By the Numbers

Success factors for making mergers work

Here are eight important areas that can affect the success or failure of a practice merger.

“When you see a merger between two giants in a declining industry, it can look like the financial version of a couple having a baby to save a marriage.”
– Adam Davidson

“Every single time you make a merger, somebody is losing his identity.”
– Carlos Ghosn

“By all means, merge. If you get a good practice partner, you’ll become happy. If you get a bad one, you’ll become a philosopher.”
– (With apologies to Socrates)

Ophthalmic practice mergers and consolidations are nothing new. They have certainly never been easy. But the pace of mergers, acquisitions and alliances is accelerating, in all their various forms:

  • Loose alliances to share resources or boost contracting clout.
  • Peer practices joining forces to share increasing regulatory and cost burdens.
  • Large practices absorbing smaller ones.
  • Retinal practices vertically integrating with generalists to secure their referral base.
  • Private equity firms aggregating private practices into regional super-groups.
  • Practices joining health systems and multispecialty clinics.

Only a minority of practices that enter discussions to aggregate in some manner ever consummate a meaningful transaction. Failed consolidation efforts are a major drain of practice resources: meeting time, the cost of expert support and the emotional toll of being “left at the alter” without a deal.

Here are the most prominent alliance, merger and consolidation success factors based on my 40 years of experience in this sphere:

1. Motivation and emotional commitment: Two key (if somewhat unsavory sounding) consolidation success factors come down to us from Wall Street: “fear” and “greed.” Either emotion (or both combined) can get parties to the negotiating table much faster than dry financial forecasts. Will being part of a larger group feel safer and more secure? Do you believe that being a partner in a larger practice will give you a net pay raise? If so, the odds of success go up. If you are a doctor or administrator or consultant leading a consolidation exploration between two practices, ask yourself: “Are the principals emotionally attached to a favorable outcome?” Bloodless, lukewarm merger deliberations almost always fizzle out.

2. Simplicity at the outset: It is common for Drs. A and B and C and D, in four different practices, to get excited at the prospect of all coming together as a single enterprise. But merger explorations fail logarithmically faster the more parties there are in the discussion. It is far more effective for A and B to merge, and then transact with C, and then transact with D.

3. Leadership: I have never seen a merger transaction go forward because every doctor and every administrator got in a room, got on the same page and figured things out. Transactions are more often driven by a single leader — a physician-owner, a lay administrator or an outside adviser. And not only is the demand for leadership present at the front end of the deal, there has to be a lay leader and a medical leader (a so-called dyadic leadership model) to carry the conjoint enterprise forward, especially in the formative months and years. The “leadership quotient” required to run a practice rises sharply with practice scale.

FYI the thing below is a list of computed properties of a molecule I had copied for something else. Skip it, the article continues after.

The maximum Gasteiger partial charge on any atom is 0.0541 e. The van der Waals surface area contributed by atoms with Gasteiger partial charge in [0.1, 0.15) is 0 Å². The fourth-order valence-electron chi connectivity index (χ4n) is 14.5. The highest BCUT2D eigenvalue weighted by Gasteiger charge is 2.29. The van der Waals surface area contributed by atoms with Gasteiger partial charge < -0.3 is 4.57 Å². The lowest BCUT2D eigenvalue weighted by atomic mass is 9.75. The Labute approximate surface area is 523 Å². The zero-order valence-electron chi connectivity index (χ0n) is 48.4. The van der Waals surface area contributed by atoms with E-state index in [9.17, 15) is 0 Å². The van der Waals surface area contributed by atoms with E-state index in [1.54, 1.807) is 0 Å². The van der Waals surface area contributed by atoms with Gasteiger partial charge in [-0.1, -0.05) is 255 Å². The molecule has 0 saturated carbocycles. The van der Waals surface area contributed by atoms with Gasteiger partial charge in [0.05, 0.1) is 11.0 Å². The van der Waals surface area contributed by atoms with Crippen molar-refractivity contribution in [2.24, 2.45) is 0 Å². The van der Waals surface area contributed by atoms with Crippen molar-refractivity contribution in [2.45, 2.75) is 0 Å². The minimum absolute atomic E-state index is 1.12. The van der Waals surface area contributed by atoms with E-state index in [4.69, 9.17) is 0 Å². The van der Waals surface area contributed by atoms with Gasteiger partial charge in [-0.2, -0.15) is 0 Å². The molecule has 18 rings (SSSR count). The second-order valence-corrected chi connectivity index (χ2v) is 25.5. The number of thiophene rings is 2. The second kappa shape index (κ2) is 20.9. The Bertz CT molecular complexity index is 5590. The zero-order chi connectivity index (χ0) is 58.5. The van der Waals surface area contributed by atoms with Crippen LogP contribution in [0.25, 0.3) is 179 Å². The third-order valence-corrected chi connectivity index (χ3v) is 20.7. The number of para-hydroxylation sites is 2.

Consider the challenge if three small practices economically integrate into a larger group. It is likely that every one of the pre-merger constituent practices had at least one doctor-owner or lay manager with the time and skill to lead their smaller group. But the odds are much lower that even one of the doctors or managers in the combined company has the chops to run a much larger practice. Before merger discussions get very far, a natural leader should be emerging. If not, take a pause and discuss this prominent gap as a group.

4. Followership: In addition to a willing and capable leader, a group of doctors exploring a merger project requires effective followers. What does this mean? Being supportive of the agreed leader and not tearing them down with petty criticisms. Being abundant with praise and lenient in reprimanding. If you have ever been in a leadership position, you know the phrase, “It’s lonely at the top.” This is especially the case over the course of a protracted practice merger effort to draw divergent, even nominally competitive, parties together.

5. Advance planning: Especially in settings where there is to be full operational and economic integration between constituent practices, the granular details and plans for execution have to written down and approved by both the doctor principals and the senior administrative staff of each practice. Which computer software platform will be used? What will be the new, combined staff benefits? Whose attorney is going to be kept on as general counsel? It is a long list.

6. Accretion: The best transactions, whether mild alliances or full economic integration, are reciprocally accretive to the earnings of all of the involved principals. Said more simply, in the best and easiest deals, every owner gets a nominal pay raise — sometimes immediately, more often in future years.